Podiatrists listen to patients’ concerns about their feet, ankles, or lower legs.
Podiatrists must earn a Doctor of Podiatric Medicine (DPM) degree and complete a 3-year residency program. Every state requires podiatrists to be licensed.
Podiatrists must have a Doctor of Podiatric Medicine (DPM) degree from an accredited college of podiatric medicine. A DPM degree program takes 4 years to complete. In 2017, there were 9 colleges of podiatric medicine accredited by the Council on Podiatric Medical Education.
Admission to podiatric medicine programs requires at least 3 years of undergraduate education, including specific courses in laboratory sciences such as biology, chemistry, and physics, as well as general coursework in subjects such as English. In practice, nearly all prospective podiatrists earn a bachelor’s degree before attending a college of podiatric medicine. Admission to DPM programs requires taking the Medical College Admission Test (MCAT).
Courses for a DPM degree are similar to those for other medical degrees. They include anatomy, physiology, pharmacology, and pathology, among other subjects. During their last 2 years, podiatric medical students gain supervised experience by completing clinical rotations.
After earning a DPM, podiatrists must apply to and complete a 3-year podiatric medicine and surgery residency (PMSR) program. Residency programs take place in hospitals and provide both medical and surgical experience.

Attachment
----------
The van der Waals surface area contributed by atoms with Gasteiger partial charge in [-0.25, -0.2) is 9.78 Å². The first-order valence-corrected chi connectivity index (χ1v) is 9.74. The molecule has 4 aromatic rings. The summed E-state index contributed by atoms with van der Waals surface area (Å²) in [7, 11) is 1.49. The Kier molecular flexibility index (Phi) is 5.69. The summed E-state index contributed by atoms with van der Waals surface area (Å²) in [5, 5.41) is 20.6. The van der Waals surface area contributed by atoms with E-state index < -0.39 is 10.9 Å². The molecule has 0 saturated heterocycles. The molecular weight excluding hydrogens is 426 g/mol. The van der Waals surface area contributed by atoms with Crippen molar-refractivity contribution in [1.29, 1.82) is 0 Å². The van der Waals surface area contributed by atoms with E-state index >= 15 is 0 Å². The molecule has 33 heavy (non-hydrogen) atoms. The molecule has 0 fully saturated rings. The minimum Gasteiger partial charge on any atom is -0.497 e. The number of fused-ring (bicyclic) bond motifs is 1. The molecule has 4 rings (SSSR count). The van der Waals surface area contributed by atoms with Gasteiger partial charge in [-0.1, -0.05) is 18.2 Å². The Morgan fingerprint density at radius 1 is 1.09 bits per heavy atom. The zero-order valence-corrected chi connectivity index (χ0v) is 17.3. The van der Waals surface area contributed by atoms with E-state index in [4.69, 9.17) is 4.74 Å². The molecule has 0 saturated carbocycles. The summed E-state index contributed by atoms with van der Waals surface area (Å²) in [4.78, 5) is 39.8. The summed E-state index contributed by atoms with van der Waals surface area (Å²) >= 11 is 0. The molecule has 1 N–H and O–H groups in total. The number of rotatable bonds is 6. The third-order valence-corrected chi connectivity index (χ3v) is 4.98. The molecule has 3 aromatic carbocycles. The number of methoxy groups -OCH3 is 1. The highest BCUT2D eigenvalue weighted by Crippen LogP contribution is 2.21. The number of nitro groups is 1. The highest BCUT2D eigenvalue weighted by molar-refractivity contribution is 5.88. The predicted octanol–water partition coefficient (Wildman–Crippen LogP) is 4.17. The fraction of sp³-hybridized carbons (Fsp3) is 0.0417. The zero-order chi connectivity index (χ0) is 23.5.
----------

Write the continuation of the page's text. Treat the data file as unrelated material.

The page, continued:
Podiatrists may complete additional training in specific fellowship areas, such as podiatric wound care or diabetic foot care, among others.
Licenses, Certifications, and Registrations
Podiatrists in every state must be licensed. Podiatrists must pay a fee and pass all parts of the American Podiatric Medical Licensing Exam (APMLE), offered by the National Board of Podiatric Medical Examiners. Some states also require podiatrists to take a state-specific exam.
Many podiatrists choose to become board certified. Certification generally requires a combination of work experience and passing an exam. Board certification is offered by the American Board of Foot and Ankle Surgery, the American Board of Podiatric Medicine, and the American Board of Multiple Specialties in Podiatry.
Compassion. Since podiatrists provide care for patients who may be in pain, they must treat patients with compassion and understanding.
Critical-thinking skills. Podiatrists must have a sharp, analytical mind to correctly diagnose a patient and determine the best course of treatment.
Detail oriented. To provide safe, effective healthcare, a podiatrist should be detail oriented. For example, a podiatrist must pay attention to a patient’s medical history as well as current conditions when diagnosing a problem.
Interpersonal skills. Because podiatrists spend much of their time interacting with patients, they should listen well and communicate effectively. For example, they should be able to tell a patient who is slated to undergo surgery what to expect and calm his or her fears.